Import Requirements and Documentation in Colombia

A Hot Tip about Business Practices in Colombia

Last updated: 10 Mar 2011

U.S. exporters must be aware that their importers in Colombia must follow eight basic steps to complete an import transaction into Colombia:

• When required, obtain import permits from pertinent government agencies. For example: Ministry of Social Protection (for medicines), Ministry of Agriculture (for certain food products), and Civil Aviation Department (for aircraft).

• Buy and fill out the Import Registration form. File the Import Registration form with Ministry of Commerce, Industry and Tourism. The form requires a complete product description and tariff classification.

• Obtain approval from Ministry of Commerce, Industry and Tourism for the Import Registration Form or Import License (in the few cases when this is required).

• Make arrangements with a financial entity to pay for the imported goods.

• Ask the exporter to ship goods to a Colombian port.

• Request the Cargo Manifest from the transportation firm.

• Make arrangements with a Customs Agency to receive the merchandise and get it out of customs. The following are the main steps to be followed:

• Fill out the Import Declaration ('Declaración de Importación'). When the import value is equal or more than USD 1,000, Customs Agencies should do all the paperwork and get the shipment out of Customs.

• Fill out the “Andean Custom Value Declaration” (Declaración Andina de Valor en Aduana) when the import value is equal to or more than USD 5,000 FOB.

• Go to an authorized financial entity and pay the import duties, VAT, surcharges, and other fees.

• Present all documents to customs.

• Customs inspects the merchandise, when they consider it necessary, and then authorizes withdrawal of goods.

 

The importer must keep import documents for a period of not less than five years.

 

Import Declaration: The importer must submit an import declaration to the DIAN. This declaration includes the same information contained on the import registration form and other information such as the duty and sales tax paid, and the bank where these payments were made. This declaration may be presented up to 15 days prior to the arrival of the merchandise to Colombia or up to two months after the shipment's arrival. Once the import declaration is presented and import duties are paid, customs will authorize the delivery of the merchandise.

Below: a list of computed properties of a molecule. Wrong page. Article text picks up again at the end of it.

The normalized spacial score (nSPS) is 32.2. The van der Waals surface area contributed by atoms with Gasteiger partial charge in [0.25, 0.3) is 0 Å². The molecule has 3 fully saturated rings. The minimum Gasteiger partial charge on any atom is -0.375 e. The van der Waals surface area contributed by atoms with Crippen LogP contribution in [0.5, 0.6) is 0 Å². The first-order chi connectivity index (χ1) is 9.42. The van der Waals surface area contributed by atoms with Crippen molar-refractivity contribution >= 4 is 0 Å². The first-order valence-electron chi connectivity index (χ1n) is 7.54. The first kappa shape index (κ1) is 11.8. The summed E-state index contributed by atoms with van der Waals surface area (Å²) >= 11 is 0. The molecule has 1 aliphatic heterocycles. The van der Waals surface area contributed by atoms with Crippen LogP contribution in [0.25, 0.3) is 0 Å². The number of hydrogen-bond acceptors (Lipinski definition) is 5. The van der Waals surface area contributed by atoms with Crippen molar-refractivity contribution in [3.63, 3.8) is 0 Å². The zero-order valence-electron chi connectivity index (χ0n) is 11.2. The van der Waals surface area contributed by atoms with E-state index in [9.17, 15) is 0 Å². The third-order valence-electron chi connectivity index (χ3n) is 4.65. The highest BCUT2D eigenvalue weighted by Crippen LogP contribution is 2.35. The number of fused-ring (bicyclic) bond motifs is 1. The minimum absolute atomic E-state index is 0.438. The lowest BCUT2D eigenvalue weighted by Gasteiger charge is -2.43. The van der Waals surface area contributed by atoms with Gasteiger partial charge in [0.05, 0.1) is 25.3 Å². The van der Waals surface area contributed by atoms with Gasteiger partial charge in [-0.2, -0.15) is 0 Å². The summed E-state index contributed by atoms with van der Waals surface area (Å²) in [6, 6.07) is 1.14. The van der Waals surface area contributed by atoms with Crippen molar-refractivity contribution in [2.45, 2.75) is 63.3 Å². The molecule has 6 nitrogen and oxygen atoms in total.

Customs officials are responsible for inspecting merchandise to verify that the description and classification are consistent with the importer's declaration. A customs inspection group often performs after-clearance random investigations to detect fraud, foreign exchange irregularities, and tax evasion. Major customhouse brokers have a customs office in their own bonded warehouses where most clearance procedures are completed before the merchandise is delivered to the customers. To carry out an export, the exporter must: 1) remit the pro-forma invoice, 2) obtain acceptance of conditions from the client (letter of credit, draft bill), 3) negotiate (through a local financial institution) the letter of credit/draft bill from the endorsing foreign bank, 4) present (to Ministry of Commerce, Industry and Tourism) a form known as “Registration as National (local) Producer, Export Offer and Determination of Origin”, 5) present the certificate of origin (when necessary) with copy of the commercial invoice, and other certificates required by the country of destination (textile visa, phytosanitary certificates, etc.), and 6) complete and present the export declaration form, also known as shipping authorization of final export declaration, with all attachments as required.

 

Products that require special documentation include: vegetables, plants, fruits, animals, gold, emeralds, oil, coal, nickel, platinum, textiles, products exported through the General System of Preferences (GSP), products exported through the ATPDEA, and products exported through any free trade agreement.

 

Most of Colombia’s foreign trade procedures have been streamlined through the VUCE (Unified Portal for Foreign Trade), which gives users access to forms, online payments and follow-up on requests and processes related to an import or export operation.

 

 

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Posted: 05 May 2010, last updated 10 March 2011

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